Historically the wineries of the Loire Valley have been small, family owned operations that do a lot of estate bottling. The mid-1990s saw an increase in the number of négociant and co-operative to where now about half of Sancerre and almost 80% of Muscadet is bottled by a négociant or co-op.[4]


  1. ^ T. Stevenson "The Sotheby's Wine Encyclopedia" pg 196-198 Dorling Kindersley 2005 ISBN 0-7566-1324-8
  2. ^ a b c d e f g h i j k l C. Fallis, editor The Encyclopedic Atlas of Wine pg 168-176 Global Book Publishing 2006 ISBN 1-74048-050-3
  3. ^ a b c d e J. Robinson (ed) "The Oxford Companion to Wine" Third Edition pg 408-410 Oxford University Press 2006 ISBN 0-19-860990-6
  4. ^ a b c K. MacNeil The Wine Bible pg 259-272 Workman Publishing 2001 ISBN 1-56305-434-5
  5. ^ a b c d e J. Robinson Jancis Robinson's Wine Course Third Edition pg 180-184 Abbeville Press 2003 ISBN 0-7892-0883-0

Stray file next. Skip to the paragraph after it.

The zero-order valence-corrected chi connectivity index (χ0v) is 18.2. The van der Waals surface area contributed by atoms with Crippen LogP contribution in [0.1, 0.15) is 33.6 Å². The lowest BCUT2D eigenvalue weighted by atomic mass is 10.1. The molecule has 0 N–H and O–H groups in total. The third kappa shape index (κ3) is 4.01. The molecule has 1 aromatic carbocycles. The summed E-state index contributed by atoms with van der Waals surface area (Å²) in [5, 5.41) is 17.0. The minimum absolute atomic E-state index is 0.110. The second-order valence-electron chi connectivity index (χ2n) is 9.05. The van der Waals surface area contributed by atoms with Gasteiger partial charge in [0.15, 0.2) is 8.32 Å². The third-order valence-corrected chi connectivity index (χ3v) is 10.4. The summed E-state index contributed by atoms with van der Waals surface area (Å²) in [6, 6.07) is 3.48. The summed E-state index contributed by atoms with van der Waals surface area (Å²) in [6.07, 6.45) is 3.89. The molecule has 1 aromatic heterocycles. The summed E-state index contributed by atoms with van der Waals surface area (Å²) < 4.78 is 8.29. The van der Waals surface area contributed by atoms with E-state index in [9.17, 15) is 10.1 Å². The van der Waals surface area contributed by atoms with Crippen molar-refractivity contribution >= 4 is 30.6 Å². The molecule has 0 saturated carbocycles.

6. ^ H. Johnson & J. Robinson The World Atlas of Wine pg 122 Mitchell Beazley Publishing 2005 ISBN 1-84000-332-4
  7. ^ Molesworth, James (18 September 2008). "Didier Dagueneau Dies in Aircraft Crash at 52". Wine Spectator. Retrieved 4 June 2013. Didier Dagueneau, whose piercingly pure wines helped set a new standard of excellence for the Loire's Pouilly-Fumé appellation, was killed Wednesday when the ultralight aircraft he was piloting experienced trouble on takeoff, and crashed.
  8. ^ T. Stevenson "The Sotheby's Wine Encyclopedia" pg 211 Dorling Kindersley 2005 ISBN 0-7566-1324-8
  9. ^ T. Stevenson "The Sotheby's Wine Encyclopedia" pg 202 Dorling Kindersley 2005 ISBN 0-7566-1324-8
  10. ^ H. Johnson & J. Robinson, The World Atlas of Wine, pg 120. Mitchell Beazley Publishing, 2005. ISBN 1-84000-332-4
  11. ^ T. Stevenson "The Sotheby's Wine Encyclopedia" pg 200 Dorling Kindersley 2005 ISBN 0-7566-1324-8
  12. ^ H. Johnson & J. Robinson The World Atlas of Wine pg 121 Mitchell Beazley Publishing 2005 ISBN 1-84000-332-4